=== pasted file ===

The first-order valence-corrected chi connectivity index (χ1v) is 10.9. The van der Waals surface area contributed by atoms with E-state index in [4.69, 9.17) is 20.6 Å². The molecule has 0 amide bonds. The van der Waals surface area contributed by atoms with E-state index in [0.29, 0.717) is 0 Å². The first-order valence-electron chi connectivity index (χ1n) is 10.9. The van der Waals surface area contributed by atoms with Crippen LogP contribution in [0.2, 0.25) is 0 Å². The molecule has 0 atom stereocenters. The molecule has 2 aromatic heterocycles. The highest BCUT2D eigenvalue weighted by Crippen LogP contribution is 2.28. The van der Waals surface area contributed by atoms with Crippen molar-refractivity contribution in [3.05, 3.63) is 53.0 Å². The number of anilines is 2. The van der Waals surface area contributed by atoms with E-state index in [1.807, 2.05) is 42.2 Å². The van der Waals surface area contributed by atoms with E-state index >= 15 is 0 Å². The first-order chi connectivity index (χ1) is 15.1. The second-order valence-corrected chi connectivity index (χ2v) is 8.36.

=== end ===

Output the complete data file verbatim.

The first-order valence-corrected chi connectivity index (χ1v) is 10.9. The van der Waals surface area contributed by atoms with E-state index in [4.69, 9.17) is 20.6 Å². The molecule has 0 amide bonds. The van der Waals surface area contributed by atoms with E-state index in [0.29, 0.717) is 0 Å². The first-order valence-electron chi connectivity index (χ1n) is 10.9. The van der Waals surface area contributed by atoms with Crippen LogP contribution in [0.2, 0.25) is 0 Å². The molecule has 0 atom stereocenters. The molecule has 2 aromatic heterocycles. The highest BCUT2D eigenvalue weighted by Crippen LogP contribution is 2.28. The van der Waals surface area contributed by atoms with Crippen molar-refractivity contribution in [3.05, 3.63) is 53.0 Å². The number of anilines is 2. The van der Waals surface area contributed by atoms with E-state index in [1.807, 2.05) is 42.2 Å². The van der Waals surface area contributed by atoms with E-state index >= 15 is 0 Å². The first-order chi connectivity index (χ1) is 15.1. The second-order valence-corrected chi connectivity index (χ2v) is 8.36.